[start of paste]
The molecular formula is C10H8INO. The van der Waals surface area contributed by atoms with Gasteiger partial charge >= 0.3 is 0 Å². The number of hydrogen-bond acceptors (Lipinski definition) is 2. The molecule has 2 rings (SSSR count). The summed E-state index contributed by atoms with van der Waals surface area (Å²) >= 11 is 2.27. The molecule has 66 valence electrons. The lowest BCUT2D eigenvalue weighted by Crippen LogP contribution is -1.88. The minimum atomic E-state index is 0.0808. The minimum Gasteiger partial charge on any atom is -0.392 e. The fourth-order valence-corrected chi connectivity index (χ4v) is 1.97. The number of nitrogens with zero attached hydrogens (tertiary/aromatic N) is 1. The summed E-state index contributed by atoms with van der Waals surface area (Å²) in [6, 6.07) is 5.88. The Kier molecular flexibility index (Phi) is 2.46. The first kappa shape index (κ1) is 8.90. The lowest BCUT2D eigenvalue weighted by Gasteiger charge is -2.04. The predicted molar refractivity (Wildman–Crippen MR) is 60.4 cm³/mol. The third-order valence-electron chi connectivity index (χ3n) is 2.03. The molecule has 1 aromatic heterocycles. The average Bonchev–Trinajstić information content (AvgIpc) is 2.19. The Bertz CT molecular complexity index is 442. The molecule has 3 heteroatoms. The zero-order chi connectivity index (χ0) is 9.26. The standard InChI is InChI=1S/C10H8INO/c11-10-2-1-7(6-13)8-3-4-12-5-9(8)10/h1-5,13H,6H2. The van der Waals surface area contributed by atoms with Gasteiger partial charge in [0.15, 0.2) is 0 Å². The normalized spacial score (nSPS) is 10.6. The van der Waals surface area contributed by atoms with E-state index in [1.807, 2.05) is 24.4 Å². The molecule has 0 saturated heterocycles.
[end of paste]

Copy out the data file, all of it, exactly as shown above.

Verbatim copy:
The molecular formula is C10H8INO. The van der Waals surface area contributed by atoms with Gasteiger partial charge >= 0.3 is 0 Å². The number of hydrogen-bond acceptors (Lipinski definition) is 2. The molecule has 2 rings (SSSR count). The summed E-state index contributed by atoms with van der Waals surface area (Å²) >= 11 is 2.27. The molecule has 66 valence electrons. The lowest BCUT2D eigenvalue weighted by Crippen LogP contribution is -1.88. The minimum atomic E-state index is 0.0808. The minimum Gasteiger partial charge on any atom is -0.392 e. The fourth-order valence-corrected chi connectivity index (χ4v) is 1.97. The number of nitrogens with zero attached hydrogens (tertiary/aromatic N) is 1. The summed E-state index contributed by atoms with van der Waals surface area (Å²) in [6, 6.07) is 5.88. The Kier molecular flexibility index (Phi) is 2.46. The first kappa shape index (κ1) is 8.90. The lowest BCUT2D eigenvalue weighted by Gasteiger charge is -2.04. The predicted molar refractivity (Wildman–Crippen MR) is 60.4 cm³/mol. The third-order valence-electron chi connectivity index (χ3n) is 2.03. The molecule has 1 aromatic heterocycles. The average Bonchev–Trinajstić information content (AvgIpc) is 2.19. The Bertz CT molecular complexity index is 442. The molecule has 3 heteroatoms. The zero-order chi connectivity index (χ0) is 9.26. The standard InChI is InChI=1S/C10H8INO/c11-10-2-1-7(6-13)8-3-4-12-5-9(8)10/h1-5,13H,6H2. The van der Waals surface area contributed by atoms with Gasteiger partial charge in [0.15, 0.2) is 0 Å². The normalized spacial score (nSPS) is 10.6. The van der Waals surface area contributed by atoms with E-state index in [1.807, 2.05) is 24.4 Å². The molecule has 0 saturated heterocycles.